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My Daddy is a Hemp Farmer

by Wally Clark on 2020-07-23T09:40:34-07:00 | Comments

The other day while I was out walking, I stopped and talked with a local farmer. We chatted about the weather, the health of his crops, the state of the industry, and how hard it is to turn a profit in a saturated market. We also talked about library resources that he could find online and use to aid his business. When I found out that he was a family man, I made sure to share information about our Summer Reading program and other services that he and his kids could find on our website. It was a very satisfying visit, a bit of outreach on the fly.

I live in Talent, a small, sweet town if there ever was one. I like that I can leave my apartment and within a few minutes walk find myself out and about among orchards, vineyards, farm plots, and vast fields filled with all kinds of domesticated animals. These walks always leave me at peace. The beauty and the majesty of the land never cease to amaze me, even eight months in.

I once worked for the Jackson County Library, almost thirty years ago. Times have changed since then and the region has changed along with it. When I last lived here, the timber industry was still the industrial giant to contend with. Logging shared the local economy with agriculture, government, and other health, tourism, and service related industries. Fruit baskets filled with apples and pears were once the big takeaway treat for tourists. These days, I see roadways lined with signage announcing the presence of many local wineries. So now one kind of fruit shares space in a picnic basket with another. Combine those two with some local cheese and treats from a farmer’s market and you have plenty of farm fresh goodness to partake in under a shady oak tree!

One plant in particular that has really taken off since I’ve been here last is cannabis. When I moved back to Southern Oregon it was interesting to see that the state legalization of cannabis and federal acceptance and regulation of hemp made it much easier for folks to grow, partake in, and advocate for the plant without having to deal with the myriad legal or social stigmas that were attached to them in the past.

One of the things I find fascinating is the large number of families involved in the farming of hemp. This is something that I get to witness every time I take my walks. I love how, in the midst of all that lush, budding greenery, I see homes that are filled with caring, multi-generational folk who are involved in the growing and production of a very valuable, biodegradable, naturally medicinal, industrially important, and extremely versatile plant. What’s nice, too, is that the majority of the hemp farms I have seen are small ones, not like the massive corporate holdings I read about that are happening elsewhere. Those small farms help to make the local hemp scene feel more like a return to the times when family owned and operated farms were the standard for the region, not the exception.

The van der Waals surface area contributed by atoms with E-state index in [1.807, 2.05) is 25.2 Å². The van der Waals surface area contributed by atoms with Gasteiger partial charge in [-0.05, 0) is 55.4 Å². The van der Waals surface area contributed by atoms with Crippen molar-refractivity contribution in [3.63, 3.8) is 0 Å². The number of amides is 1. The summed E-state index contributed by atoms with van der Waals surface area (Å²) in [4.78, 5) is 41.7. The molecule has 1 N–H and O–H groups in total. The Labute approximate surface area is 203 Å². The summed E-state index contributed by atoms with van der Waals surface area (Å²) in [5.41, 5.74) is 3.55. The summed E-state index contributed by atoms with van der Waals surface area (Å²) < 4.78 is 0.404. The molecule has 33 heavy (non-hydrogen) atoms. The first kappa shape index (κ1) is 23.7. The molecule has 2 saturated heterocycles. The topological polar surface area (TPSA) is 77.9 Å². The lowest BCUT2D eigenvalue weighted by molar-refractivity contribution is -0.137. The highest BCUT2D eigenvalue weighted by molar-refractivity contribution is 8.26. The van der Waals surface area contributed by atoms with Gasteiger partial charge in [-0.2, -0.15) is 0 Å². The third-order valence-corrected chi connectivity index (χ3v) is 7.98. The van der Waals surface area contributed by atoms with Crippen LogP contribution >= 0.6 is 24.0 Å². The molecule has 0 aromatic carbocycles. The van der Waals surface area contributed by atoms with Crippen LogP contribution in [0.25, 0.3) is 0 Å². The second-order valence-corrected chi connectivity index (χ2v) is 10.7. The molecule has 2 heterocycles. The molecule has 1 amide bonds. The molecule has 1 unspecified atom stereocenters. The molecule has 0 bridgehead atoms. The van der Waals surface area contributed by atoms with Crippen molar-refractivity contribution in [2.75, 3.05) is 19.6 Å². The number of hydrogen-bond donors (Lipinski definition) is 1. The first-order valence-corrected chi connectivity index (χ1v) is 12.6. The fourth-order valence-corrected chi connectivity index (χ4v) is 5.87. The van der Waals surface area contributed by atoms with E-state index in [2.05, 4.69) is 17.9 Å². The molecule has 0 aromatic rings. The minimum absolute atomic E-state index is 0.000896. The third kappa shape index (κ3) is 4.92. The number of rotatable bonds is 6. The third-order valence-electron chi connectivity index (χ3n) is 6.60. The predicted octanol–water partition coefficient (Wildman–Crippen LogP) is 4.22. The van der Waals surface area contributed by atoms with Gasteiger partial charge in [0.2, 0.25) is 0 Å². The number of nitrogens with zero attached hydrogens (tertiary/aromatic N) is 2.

The handful of hemp farmers I’ve met here in Talent defy the media stereotype of the cannabis grower. They are just everyday folk, working hard to meet the needs of their farms and family while trying to satisfy the many local, state, and federal government guidelines and regulations they must contend with in order to be part of the hemp industry. They are pioneers in many ways, legitimizing the hemp scene while working towards building a sustainable business model in the midst of an industry packed with outside business interests who are only here to participate in the “green rush,” not build community. In the small towns that dot the Rogue Valley, community matters. Many of these farmers have deep roots here, are folks who have been growing cannabis for generations, and are now happy to be considered legitimate, tax paying citizens of Jackson County.

This is where I feel Jackson County Library Services comes in, as purveyors and disseminators of knowledge and information for all members of the community. We have a vast catalog with dozens upon dozens of titles available that cover all aspects of the cannabis plant. We have books about the history of the plant while others talk about its medicinal uses, benefits to the body and mind, its craft potential, and its uses in recipes and various health products. There are books on growing hemp, on how to build a cannabis business, and on how to meet the special needs of medical users. The Library has built into the catalog search various Gale business, agricultural, and horticultural online resource links and well as a Weiss Bank Rating tool that will help give our local, specialized agricultural workers the edge they need to succeed.

But amidst all the hard work, we strive to build and share a sense of play, too. The Library is a valuable source of fun and entertainment for those farm youngsters as well. The other day, as I mentioned, I shared with that dad all the fun online resources Jackson County Library Services has for his kids to use and enjoy there at home. I told him about Summer Reading, storytelling and storytime programs available online, as well streaming resources like Hoopla and Kanopy. It was a grand outreach moment: not only was I able to let him know about resources that would help and aid his business enterprise, I was also able to share with him links to online worlds that his kids might enjoy, too. All in a day’s work, side-by-side with local farmers who are here helping to change the world, one plant at a time.

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